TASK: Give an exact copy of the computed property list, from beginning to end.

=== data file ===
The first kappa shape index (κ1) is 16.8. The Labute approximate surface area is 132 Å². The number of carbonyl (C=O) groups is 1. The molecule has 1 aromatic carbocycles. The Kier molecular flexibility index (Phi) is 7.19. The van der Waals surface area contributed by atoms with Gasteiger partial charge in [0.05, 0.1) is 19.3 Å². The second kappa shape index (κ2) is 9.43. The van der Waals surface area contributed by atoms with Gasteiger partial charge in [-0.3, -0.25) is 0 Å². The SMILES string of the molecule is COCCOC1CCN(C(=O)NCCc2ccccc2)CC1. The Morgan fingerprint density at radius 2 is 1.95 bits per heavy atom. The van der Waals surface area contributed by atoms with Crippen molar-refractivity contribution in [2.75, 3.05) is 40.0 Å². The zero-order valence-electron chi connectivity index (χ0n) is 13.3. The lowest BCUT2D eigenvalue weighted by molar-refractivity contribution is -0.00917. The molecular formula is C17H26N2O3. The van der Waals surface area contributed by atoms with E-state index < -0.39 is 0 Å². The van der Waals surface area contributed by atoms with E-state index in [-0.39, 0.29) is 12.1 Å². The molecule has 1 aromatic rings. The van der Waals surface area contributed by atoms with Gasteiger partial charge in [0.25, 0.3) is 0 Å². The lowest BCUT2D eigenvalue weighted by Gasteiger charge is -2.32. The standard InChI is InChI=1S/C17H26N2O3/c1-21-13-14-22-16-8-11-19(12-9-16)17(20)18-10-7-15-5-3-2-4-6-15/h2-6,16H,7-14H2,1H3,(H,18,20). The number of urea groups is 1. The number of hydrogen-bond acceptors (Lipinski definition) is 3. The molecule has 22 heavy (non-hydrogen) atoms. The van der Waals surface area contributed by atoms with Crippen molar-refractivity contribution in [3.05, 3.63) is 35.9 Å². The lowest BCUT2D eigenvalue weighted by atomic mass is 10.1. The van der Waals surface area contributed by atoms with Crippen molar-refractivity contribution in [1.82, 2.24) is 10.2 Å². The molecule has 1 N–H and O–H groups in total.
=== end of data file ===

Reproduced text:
The first kappa shape index (κ1) is 16.8. The Labute approximate surface area is 132 Å². The number of carbonyl (C=O) groups is 1. The molecule has 1 aromatic carbocycles. The Kier molecular flexibility index (Phi) is 7.19. The van der Waals surface area contributed by atoms with Gasteiger partial charge in [0.05, 0.1) is 19.3 Å². The second kappa shape index (κ2) is 9.43. The van der Waals surface area contributed by atoms with Gasteiger partial charge in [-0.3, -0.25) is 0 Å². The SMILES string of the molecule is COCCOC1CCN(C(=O)NCCc2ccccc2)CC1. The Morgan fingerprint density at radius 2 is 1.95 bits per heavy atom. The van der Waals surface area contributed by atoms with Crippen molar-refractivity contribution in [2.75, 3.05) is 40.0 Å². The zero-order valence-electron chi connectivity index (χ0n) is 13.3. The lowest BCUT2D eigenvalue weighted by molar-refractivity contribution is -0.00917. The molecular formula is C17H26N2O3. The van der Waals surface area contributed by atoms with E-state index < -0.39 is 0 Å². The van der Waals surface area contributed by atoms with E-state index in [-0.39, 0.29) is 12.1 Å². The molecule has 1 aromatic rings. The van der Waals surface area contributed by atoms with Gasteiger partial charge in [0.25, 0.3) is 0 Å². The lowest BCUT2D eigenvalue weighted by Gasteiger charge is -2.32. The standard InChI is InChI=1S/C17H26N2O3/c1-21-13-14-22-16-8-11-19(12-9-16)17(20)18-10-7-15-5-3-2-4-6-15/h2-6,16H,7-14H2,1H3,(H,18,20). The number of urea groups is 1. The number of hydrogen-bond acceptors (Lipinski definition) is 3. The molecule has 22 heavy (non-hydrogen) atoms. The van der Waals surface area contributed by atoms with Crippen molar-refractivity contribution in [3.05, 3.63) is 35.9 Å². The lowest BCUT2D eigenvalue weighted by atomic mass is 10.1. The van der Waals surface area contributed by atoms with Crippen molar-refractivity contribution in [1.82, 2.24) is 10.2 Å². The molecule has 1 N–H and O–H groups in total.